Starting an eCommerce project should be simple, so we created a command line tool that does all the grunt work for you.


The Chec CLI

https://github.com/chec/cli

Simply install globally using NPM

npm install -g @chec/cli

When you're new to Commerce.js and Chec, you might find it helpful to just have a play around with a site that already has products, carts, and checkouts. The CLI can get you started in minutes.

First, create an account:

~ chec register This will open the Chec registration page in your browser Press any key to continue or q to exit:

The registration process involves opening a web browser to register your account with Chec. You’ll need to enter basic details about you as a merchant—the storefront that will be selling your products.

Next, use the chec demo-store command to quickly spin up a new store. This command will seed some data into your Chec account, so make sure this won't affect any other integrations you might already have with the Chec API.

When you run the command, you can choose from a list of examples that we have using some of the various JavaScript libraries that are popular.

Once this command finishes downloading and setting up your store, you should be ready to go! Each store might have a slightly different development process, but the demo should be ready to view and edit locally on your machine. Have fun hacking!

The source code for these example sites is public. When you install the demo, the CLI will inform you where the source was downloaded from.

At Chec, we're always looking for awesome examples of storefronts using our API. If you have an example that you would love to share with us, get in touch.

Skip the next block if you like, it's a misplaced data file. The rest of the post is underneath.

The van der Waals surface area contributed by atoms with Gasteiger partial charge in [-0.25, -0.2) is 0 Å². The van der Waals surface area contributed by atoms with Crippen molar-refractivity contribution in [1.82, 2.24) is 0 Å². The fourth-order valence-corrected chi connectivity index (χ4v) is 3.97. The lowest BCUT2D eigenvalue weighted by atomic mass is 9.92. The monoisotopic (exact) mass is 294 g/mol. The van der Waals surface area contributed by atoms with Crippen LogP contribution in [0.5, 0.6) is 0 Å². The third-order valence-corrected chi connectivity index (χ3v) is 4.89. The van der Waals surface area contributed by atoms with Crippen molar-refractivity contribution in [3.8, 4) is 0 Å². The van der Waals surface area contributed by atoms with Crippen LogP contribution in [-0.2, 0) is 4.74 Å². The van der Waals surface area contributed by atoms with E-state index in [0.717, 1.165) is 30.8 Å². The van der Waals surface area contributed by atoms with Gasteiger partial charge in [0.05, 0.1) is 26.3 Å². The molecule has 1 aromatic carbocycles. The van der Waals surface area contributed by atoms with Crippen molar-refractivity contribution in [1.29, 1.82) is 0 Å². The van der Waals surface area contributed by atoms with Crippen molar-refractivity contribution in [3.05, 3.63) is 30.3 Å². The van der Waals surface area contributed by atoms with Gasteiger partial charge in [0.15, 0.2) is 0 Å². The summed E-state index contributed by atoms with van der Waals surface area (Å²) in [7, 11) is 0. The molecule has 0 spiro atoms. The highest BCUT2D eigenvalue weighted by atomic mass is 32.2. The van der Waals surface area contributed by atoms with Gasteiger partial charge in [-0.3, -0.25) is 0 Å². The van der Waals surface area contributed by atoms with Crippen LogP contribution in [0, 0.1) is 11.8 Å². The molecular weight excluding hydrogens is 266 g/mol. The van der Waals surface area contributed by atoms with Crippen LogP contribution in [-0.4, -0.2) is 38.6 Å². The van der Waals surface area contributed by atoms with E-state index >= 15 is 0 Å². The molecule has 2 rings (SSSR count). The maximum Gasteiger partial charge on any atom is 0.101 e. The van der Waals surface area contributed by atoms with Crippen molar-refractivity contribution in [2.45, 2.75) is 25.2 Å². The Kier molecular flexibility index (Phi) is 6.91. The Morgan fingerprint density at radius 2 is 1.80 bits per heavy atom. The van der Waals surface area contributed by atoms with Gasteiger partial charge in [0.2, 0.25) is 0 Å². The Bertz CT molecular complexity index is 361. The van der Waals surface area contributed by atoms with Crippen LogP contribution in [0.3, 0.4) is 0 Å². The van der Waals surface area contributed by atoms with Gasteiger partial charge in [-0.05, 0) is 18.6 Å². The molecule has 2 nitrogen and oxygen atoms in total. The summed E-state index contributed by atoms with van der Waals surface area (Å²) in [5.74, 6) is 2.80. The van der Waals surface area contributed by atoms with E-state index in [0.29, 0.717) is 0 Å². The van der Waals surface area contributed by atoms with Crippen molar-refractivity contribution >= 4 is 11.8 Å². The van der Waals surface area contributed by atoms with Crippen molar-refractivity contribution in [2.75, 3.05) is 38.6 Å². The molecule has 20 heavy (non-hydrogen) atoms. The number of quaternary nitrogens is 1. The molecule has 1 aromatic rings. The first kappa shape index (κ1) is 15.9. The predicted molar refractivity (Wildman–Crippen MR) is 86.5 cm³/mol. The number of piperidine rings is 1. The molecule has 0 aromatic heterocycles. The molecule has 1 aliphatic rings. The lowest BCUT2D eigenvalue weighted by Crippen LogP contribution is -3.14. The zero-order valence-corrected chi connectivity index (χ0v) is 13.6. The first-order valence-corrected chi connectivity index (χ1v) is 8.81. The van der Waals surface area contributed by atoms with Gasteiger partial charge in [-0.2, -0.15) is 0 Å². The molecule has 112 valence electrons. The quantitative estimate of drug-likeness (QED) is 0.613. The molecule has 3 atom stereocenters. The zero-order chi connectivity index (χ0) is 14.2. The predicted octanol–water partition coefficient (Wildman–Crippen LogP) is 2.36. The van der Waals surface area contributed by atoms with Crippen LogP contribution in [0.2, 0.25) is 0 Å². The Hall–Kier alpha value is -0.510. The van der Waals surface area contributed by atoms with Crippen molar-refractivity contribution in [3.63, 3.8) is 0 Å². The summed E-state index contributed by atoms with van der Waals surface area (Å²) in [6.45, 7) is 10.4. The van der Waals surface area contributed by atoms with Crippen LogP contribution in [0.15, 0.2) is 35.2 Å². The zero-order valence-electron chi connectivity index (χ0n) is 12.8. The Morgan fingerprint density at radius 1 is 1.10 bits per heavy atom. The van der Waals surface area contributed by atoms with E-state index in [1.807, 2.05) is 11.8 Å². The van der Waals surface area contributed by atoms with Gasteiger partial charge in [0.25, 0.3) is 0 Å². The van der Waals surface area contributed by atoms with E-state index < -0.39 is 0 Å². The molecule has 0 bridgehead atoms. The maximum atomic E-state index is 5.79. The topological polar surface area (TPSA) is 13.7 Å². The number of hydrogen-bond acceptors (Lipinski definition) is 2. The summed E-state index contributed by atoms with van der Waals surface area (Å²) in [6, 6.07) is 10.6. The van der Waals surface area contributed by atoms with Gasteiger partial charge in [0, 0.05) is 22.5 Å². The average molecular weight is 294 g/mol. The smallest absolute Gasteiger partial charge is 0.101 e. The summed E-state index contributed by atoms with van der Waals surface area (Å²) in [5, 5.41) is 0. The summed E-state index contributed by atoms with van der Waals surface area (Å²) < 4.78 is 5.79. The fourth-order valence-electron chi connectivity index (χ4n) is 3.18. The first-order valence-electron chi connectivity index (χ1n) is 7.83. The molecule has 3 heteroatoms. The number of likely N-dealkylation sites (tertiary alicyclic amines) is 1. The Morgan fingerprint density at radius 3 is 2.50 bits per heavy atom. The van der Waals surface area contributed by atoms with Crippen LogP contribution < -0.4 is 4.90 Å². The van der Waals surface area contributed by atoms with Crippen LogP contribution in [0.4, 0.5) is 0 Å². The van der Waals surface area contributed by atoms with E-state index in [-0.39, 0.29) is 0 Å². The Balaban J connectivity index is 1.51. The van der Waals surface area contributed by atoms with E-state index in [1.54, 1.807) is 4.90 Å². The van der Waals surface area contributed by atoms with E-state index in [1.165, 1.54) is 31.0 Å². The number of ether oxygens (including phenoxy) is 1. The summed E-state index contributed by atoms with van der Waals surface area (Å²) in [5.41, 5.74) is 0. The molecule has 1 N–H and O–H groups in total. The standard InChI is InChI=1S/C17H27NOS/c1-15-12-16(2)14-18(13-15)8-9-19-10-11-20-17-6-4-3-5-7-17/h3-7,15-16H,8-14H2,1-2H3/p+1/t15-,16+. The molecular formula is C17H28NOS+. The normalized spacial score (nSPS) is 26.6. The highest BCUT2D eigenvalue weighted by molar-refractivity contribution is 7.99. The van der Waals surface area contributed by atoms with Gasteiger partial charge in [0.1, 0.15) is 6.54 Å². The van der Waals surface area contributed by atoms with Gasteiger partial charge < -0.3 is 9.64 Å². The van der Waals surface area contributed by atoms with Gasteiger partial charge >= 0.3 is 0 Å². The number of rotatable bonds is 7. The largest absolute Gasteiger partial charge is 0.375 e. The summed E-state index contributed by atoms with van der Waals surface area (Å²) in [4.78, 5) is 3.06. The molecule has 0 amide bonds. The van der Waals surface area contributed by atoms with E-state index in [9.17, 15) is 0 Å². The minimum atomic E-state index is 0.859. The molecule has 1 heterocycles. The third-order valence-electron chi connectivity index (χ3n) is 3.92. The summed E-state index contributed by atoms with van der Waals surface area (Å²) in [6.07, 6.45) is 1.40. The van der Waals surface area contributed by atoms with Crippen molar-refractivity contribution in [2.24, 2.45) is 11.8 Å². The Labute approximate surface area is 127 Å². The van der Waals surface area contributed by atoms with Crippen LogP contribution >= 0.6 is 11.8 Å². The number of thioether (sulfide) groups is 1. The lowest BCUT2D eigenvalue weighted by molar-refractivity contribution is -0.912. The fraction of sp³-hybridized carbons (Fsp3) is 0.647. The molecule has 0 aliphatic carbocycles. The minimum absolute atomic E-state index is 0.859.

Other uses for the Chec CLI

In addition to using our CLI to quickly create demo stores, we have two other features that we think will make working with Chec and Commerce.js a little bit easier.

Make API requests without having to worry about authentication

Once you've registered or logged into your Chec account using the CLI, requests using the CLI means you don't have to worry about remembering to pass through your API keys, just specify the request method, the endpoint, and any request payload and the CLI takes care of the rest!

~ chec request GET /v1/developer/user
{
"email": "guy@chec.io",
"created_at": "2019-08-28 11:05:24",
"merchants": [
{
"id": 16595,
"business_name": "Acme, Inc.",
"business_description": "Helping a coyote with his bird problem",
"status": "active",
"timezone": "UT8",
"country": "US",
"currency": { "symbol": "$", "code": "USD" }
}
]
}

Follow a live feed of API requests that Chec is handling

Chec tracks a couple of weeks worth of history of the failed API requests for each merchant. When you're working on an integration with Chec's API, or a customer is having an issue with your site that you can't reproduce, watching the logs for any failures can be incredibly helpful to track down bugs. You can familiarise yourself with the watching logs on the CLI by using the in-built documentation in the CLI:

chec logs --help

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